Lecithin: Lecithin -UK: , US: , from the Greek lekithos, "egg yolk"- is a generic term to designate any group of yellow-brownish fatty substances occurring in animal and plant tissues, which are amphiphilic – they attract both water and fatty substances -and so are both hydrophilic and lipophilic-, and are used for smoothing food textures, dissolving powders -emulsifying-, homogenizing liquid mixtures, and repelling sticking materials.Lecithins are mixtures of glycerophospholipids including phosphatidylcholine, phosphatidylethanolamine, phosphatidylinositol, phosphatidylserine, and phosphatidic acid.Lecithin was first isolated in 1845 by the French chemist and pharmacist Theodore Gobley. In 1850, he named the phosphatidylcholine lécithine. Gobley originally isolated lecithin from egg yolk—λέκιθος lekithos is "egg yolk" in Ancient Greek—and established the complete chemical formula of phosphatidylcholine in 1874; in between, he had demonstrated the presence of lecithin in a variety of biological matters, including venous blood, in human lungs, bile, human brain tissue, fish eggs, fish roe, and chicken and sheep brain. Lecithin can easily be extracted chemically using solvents such as hexane, ethanol, acetone, petroleum ether, benzene, etc., or extraction can be done mechanically. It is usually available from sources such as soybeans, eggs, milk, marine sources, rapeseed, cottonseed, and sunflower. It has low solubility in water, but is an excellent emulsifier. In aqueous solution, its phospholipids can form either liposomes, bilayer sheets, micelles, or lamellar structures, depending on hydration and temperature. This results in a type of surfactant that usually is classified as amphipathic. Lecithin is sold as a food additive and dietary supplement. In cooking, it is sometimes used as an emulsifier and to prevent sticking, for example in nonstick cooking spray.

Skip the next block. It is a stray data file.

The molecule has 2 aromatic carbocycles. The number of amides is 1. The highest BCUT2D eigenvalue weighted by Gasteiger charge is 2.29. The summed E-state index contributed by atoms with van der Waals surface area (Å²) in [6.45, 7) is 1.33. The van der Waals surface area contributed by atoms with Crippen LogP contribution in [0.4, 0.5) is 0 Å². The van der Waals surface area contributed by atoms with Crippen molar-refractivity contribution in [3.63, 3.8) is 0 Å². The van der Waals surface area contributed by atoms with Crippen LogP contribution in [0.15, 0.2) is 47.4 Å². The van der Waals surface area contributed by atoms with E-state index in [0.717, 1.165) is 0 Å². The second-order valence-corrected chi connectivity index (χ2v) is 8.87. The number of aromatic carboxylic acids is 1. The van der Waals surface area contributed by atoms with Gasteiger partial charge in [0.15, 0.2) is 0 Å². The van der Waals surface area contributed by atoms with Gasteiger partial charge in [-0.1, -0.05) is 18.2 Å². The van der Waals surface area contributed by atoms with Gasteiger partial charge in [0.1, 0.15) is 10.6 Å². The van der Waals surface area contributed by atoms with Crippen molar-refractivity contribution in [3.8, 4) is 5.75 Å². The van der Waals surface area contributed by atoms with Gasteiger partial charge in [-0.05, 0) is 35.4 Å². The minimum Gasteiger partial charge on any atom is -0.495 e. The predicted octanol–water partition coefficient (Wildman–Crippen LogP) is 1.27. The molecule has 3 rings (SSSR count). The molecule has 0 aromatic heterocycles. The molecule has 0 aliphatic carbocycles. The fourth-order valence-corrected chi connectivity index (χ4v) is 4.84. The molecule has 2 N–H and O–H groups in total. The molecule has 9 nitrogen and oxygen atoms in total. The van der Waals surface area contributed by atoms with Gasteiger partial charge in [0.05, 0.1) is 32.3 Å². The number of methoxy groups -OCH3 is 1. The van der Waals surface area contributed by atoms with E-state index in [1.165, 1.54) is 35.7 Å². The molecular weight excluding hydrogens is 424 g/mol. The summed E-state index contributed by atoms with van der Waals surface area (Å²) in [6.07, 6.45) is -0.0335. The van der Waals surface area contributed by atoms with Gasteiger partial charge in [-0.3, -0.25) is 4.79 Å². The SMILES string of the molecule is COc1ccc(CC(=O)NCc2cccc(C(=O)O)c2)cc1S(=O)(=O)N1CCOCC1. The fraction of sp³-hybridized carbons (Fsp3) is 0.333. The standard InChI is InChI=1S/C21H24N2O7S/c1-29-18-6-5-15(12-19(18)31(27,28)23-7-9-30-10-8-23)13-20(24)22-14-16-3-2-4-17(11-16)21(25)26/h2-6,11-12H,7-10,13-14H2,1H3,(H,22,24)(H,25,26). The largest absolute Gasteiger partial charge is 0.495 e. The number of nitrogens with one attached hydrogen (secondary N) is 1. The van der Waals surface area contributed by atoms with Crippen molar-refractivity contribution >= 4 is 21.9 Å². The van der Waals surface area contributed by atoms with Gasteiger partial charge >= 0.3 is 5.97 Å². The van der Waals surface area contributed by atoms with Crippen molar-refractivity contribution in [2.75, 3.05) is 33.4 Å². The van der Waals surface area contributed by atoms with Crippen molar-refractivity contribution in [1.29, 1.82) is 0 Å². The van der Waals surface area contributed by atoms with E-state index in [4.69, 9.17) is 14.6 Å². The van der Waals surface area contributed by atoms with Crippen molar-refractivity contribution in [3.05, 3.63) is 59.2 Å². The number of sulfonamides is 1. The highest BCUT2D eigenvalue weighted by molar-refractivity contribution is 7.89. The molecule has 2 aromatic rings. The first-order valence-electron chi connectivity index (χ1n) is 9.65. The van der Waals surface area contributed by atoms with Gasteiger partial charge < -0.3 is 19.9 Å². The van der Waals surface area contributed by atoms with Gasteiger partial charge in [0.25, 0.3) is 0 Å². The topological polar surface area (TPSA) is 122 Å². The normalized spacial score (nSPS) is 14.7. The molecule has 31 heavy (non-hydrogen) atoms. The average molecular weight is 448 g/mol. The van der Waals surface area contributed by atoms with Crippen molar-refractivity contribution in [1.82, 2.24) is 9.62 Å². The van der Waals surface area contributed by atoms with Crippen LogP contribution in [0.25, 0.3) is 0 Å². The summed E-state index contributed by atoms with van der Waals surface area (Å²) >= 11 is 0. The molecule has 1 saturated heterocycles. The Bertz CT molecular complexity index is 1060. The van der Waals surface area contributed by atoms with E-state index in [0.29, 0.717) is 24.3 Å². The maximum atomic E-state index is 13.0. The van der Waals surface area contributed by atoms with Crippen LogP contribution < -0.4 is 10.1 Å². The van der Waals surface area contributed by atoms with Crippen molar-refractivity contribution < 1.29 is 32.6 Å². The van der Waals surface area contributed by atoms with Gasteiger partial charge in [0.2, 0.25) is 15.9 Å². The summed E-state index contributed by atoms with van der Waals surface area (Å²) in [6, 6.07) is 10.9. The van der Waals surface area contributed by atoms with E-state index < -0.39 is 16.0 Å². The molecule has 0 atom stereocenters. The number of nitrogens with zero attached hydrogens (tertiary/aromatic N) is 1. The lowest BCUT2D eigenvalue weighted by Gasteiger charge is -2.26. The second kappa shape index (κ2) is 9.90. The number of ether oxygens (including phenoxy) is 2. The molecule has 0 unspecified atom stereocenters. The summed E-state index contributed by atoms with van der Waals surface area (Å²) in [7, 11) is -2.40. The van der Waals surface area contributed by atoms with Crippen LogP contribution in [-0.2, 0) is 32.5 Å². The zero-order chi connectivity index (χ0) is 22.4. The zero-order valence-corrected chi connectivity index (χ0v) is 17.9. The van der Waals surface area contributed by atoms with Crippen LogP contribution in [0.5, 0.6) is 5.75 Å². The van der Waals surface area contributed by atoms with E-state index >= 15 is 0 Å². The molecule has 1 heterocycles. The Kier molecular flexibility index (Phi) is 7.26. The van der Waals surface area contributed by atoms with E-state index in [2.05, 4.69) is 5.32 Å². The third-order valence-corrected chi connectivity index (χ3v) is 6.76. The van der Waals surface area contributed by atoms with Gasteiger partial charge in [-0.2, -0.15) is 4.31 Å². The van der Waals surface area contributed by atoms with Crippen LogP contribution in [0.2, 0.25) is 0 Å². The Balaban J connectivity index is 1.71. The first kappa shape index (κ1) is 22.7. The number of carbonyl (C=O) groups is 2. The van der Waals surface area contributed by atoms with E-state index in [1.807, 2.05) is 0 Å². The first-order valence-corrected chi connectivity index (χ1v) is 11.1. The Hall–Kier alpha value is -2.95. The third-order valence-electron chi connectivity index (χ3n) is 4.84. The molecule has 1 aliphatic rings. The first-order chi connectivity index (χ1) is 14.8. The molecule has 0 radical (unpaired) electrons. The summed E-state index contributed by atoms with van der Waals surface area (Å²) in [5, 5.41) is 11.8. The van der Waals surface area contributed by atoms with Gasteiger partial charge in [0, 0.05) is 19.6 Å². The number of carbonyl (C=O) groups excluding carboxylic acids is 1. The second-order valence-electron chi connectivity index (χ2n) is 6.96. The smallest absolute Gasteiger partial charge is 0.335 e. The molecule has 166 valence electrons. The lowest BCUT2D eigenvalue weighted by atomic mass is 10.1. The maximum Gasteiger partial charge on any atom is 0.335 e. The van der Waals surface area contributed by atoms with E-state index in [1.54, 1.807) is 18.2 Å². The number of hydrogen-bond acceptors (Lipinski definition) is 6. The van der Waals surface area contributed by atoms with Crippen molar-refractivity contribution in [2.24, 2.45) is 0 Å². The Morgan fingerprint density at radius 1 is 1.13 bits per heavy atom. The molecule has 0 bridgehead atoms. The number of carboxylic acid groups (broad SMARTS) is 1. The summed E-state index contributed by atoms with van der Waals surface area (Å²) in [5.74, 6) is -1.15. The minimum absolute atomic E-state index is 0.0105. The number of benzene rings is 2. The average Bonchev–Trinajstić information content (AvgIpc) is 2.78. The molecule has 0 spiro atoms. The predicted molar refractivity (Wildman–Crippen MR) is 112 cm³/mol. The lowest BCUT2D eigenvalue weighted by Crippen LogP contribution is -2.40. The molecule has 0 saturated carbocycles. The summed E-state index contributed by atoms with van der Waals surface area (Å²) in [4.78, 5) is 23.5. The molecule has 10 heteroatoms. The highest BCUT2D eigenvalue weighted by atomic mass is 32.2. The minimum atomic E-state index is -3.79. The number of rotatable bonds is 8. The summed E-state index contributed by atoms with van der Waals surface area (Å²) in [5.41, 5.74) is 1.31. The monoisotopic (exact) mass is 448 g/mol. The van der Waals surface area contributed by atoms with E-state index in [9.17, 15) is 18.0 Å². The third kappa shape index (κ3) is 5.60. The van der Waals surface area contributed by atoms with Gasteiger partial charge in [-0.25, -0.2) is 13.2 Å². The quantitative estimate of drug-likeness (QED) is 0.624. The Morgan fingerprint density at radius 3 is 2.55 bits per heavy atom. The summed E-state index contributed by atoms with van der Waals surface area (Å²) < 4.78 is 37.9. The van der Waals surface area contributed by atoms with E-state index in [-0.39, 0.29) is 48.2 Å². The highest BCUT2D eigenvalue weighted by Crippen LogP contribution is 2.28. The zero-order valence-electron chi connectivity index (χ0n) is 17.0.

Source: Wikipedia

Ingredients analysis

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    Non-vegan


    Non-vegan ingredients: Skimmed milk powder, Whey powder
The analysis is based solely on the ingredients listed and does not take into account processing methods.
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    Details of the analysis of the ingredients


    Sugar, vegetable fats, hazelnuts 18%, cocoa, skimmed milk powder, whey powder, soy flower, emulsifier (soy lecithin)
    1. Sugar -> en:sugar - vegan: yes - vegetarian: yes - percent_min: 18 - percent_max: 64
    2. vegetable fats -> en:vegetable-fat - vegan: yes - vegetarian: yes - from_palm_oil: maybe - percent_min: 18 - percent_max: 41
    3. hazelnuts -> en:hazelnut - vegan: yes - vegetarian: yes - percent_min: 18 - percent: 18 - percent_max: 18
    4. cocoa -> en:cocoa - vegan: yes - vegetarian: yes - percent_min: 0 - percent_max: 18
    5. skimmed milk powder -> en:skimmed-milk-powder - vegan: no - vegetarian: yes - percent_min: 0 - percent_max: 18
    6. whey powder -> en:whey-powder - vegan: no - vegetarian: maybe - percent_min: 0 - percent_max: 16
    7. soy flower -> en:soya-flower - vegan: yes - vegetarian: yes - percent_min: 0 - percent_max: 12.8
    8. emulsifier -> en:emulsifier - percent_min: 0 - percent_max: 10.6666666666667
      1. soy lecithin -> en:soya-lecithin - vegan: yes - vegetarian: yes - percent_min: 0 - percent_max: 10.6666666666667

Nutrition

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    Nutrition facts


    Nutrition facts As sold
    for 100 g / 100 ml
    As sold
    per serving (100 g (100 g))
    Compared to: Cocoa and hazelnuts spreads
    Energy 2,464 kj
    (589 kcal)
    2,460 kj
    (589 kcal)
    +10%
    Fat 39.6 g 39.6 g +25%
    Carbohydrates 56.3 g 56.3 g -4%
    Proteins 5.8 g 5.8 g -4%
    Fruits‚ vegetables‚ nuts and rapeseed‚ walnut and olive oils (estimate from ingredients list analysis) 18 % 18 %
Serving size: 100 g (100 g)

Environment

Carbon footprint

Packaging

Transportation

Data sources

Product added on by kyzh
Last edit of product page on by moon-rabbit.
Product page also edited by fix-missing-lang-bot, org-database-usda, usda-ndb-import.

If the data is incomplete or incorrect, you can complete or correct it by editing this page.